As I stood at the foot of Grey’s Monument last Saturday, watching the bargain hunters spilling in and out of the surrounding shops and enjoying the cheerful sounds of the young buskers, it felt like any normal day. However, I was about to see Newcastle city centre in a whole new light…
Thanks to the Newcastle Association of City Guides I was given the opportunity to climb the 164 steps hidden inside Grey’s Monument and experience a birds eye view of the city centre from the top. It was something I’d always wanted to do as I’d occasionally seen people milling around up there but could never quite fathom how they’d gained access. It wasn’t until the friendly and helpful guides, Marianne and Michael, led me to a tiny, inconspicious door that I realised how it was possible to enjoy the view that’s normally reserved for the pigeons!
Nowadays, Grey’s Monument is only open to visitors a few times a year and there’s a charge of £3 per person (or £1 for 5-15 yr olds) but there are several days this month when you grab your chance as it’s open on the 15th, 22nd and 29th. The lovely people at the tourist information centre can take your booking and answer any questions you have, just pop in to see them on Market Street or call 0191 277 8000.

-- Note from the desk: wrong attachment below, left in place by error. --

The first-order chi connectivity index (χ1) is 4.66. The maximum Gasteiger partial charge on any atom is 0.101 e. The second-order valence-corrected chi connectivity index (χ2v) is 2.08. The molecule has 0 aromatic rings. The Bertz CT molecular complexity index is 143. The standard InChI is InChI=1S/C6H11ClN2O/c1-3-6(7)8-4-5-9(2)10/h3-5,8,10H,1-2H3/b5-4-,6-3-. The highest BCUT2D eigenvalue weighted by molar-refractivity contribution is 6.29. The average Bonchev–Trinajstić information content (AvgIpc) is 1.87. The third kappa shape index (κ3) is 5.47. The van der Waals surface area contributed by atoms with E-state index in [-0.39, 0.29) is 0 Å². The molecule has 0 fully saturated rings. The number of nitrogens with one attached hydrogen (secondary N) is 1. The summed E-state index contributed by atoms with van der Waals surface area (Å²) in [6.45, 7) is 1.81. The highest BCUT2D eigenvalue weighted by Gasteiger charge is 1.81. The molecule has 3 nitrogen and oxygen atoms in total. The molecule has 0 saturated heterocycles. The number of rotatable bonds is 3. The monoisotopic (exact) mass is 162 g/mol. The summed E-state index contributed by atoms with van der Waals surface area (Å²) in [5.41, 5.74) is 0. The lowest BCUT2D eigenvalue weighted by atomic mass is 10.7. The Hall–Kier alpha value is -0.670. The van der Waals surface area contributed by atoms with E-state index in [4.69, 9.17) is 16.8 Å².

After making my descent back down the windy staircase I felt very lucky, albeit a bit windswept, it really made me appreciate the beauty of some of Geordieland’s magnificent buildings and landmarks, including Emerson Chambers and St James’ Park, both of which can be seen in the image above.
I was in much need of a warm brew after my mini adventure up the 130ft monument and of course it simply had to be a cup of Earl Grey, so I headed for nearby teahouse, Quilliam Brothers.
Housed in Claremont Buildings, another fine example of architecture in Newcastle, Quilliam Brothers offers around 60 different varieties of tea and a mighty fine breakfast menu. It was my first visit here (as I’m usually coffee drinker if truth be told) but I’ll definitely be back as the food was yummy, reasonably priced and I found out they have regular free film screenings too!
To end this week’s blog post I thought I would share a few interesting facts about Charles Grey who was born 250 years ago today. If you know of any more about the birthday boy, feel free to comment below.
Things you might not have known about Charles Grey…
He was the 2nd Earl Grey and probably the most well known member of the family whose home was Howick Hall in nearby Northumberland.
He was Prime Minister of the UK from 1830 till 1834 and introduced the Great Reform Bill in 1832.
The famous statue was designed by Newcastle architect Benjamin Green and sculpted by E. H. Baily, who went on to create the statue for Nelson’s Column in Trafalgar Square.
Grey’s Monument was erected in 1838, seven years before Earl Grey passed away (I wonder what he thought of it?)
The Town Moor in Newcastle and Northumberland Square in North Shields were two possible alternatives for the location of the Monument.
Earl Grey’s statue was struck by lightning in 1941 and his head fell into the street below!
The Grey family failed to register a trade mark for the famous tea that was created at Howick Hall; as a result, they have never received a penny for it.
By Rachel Kershaw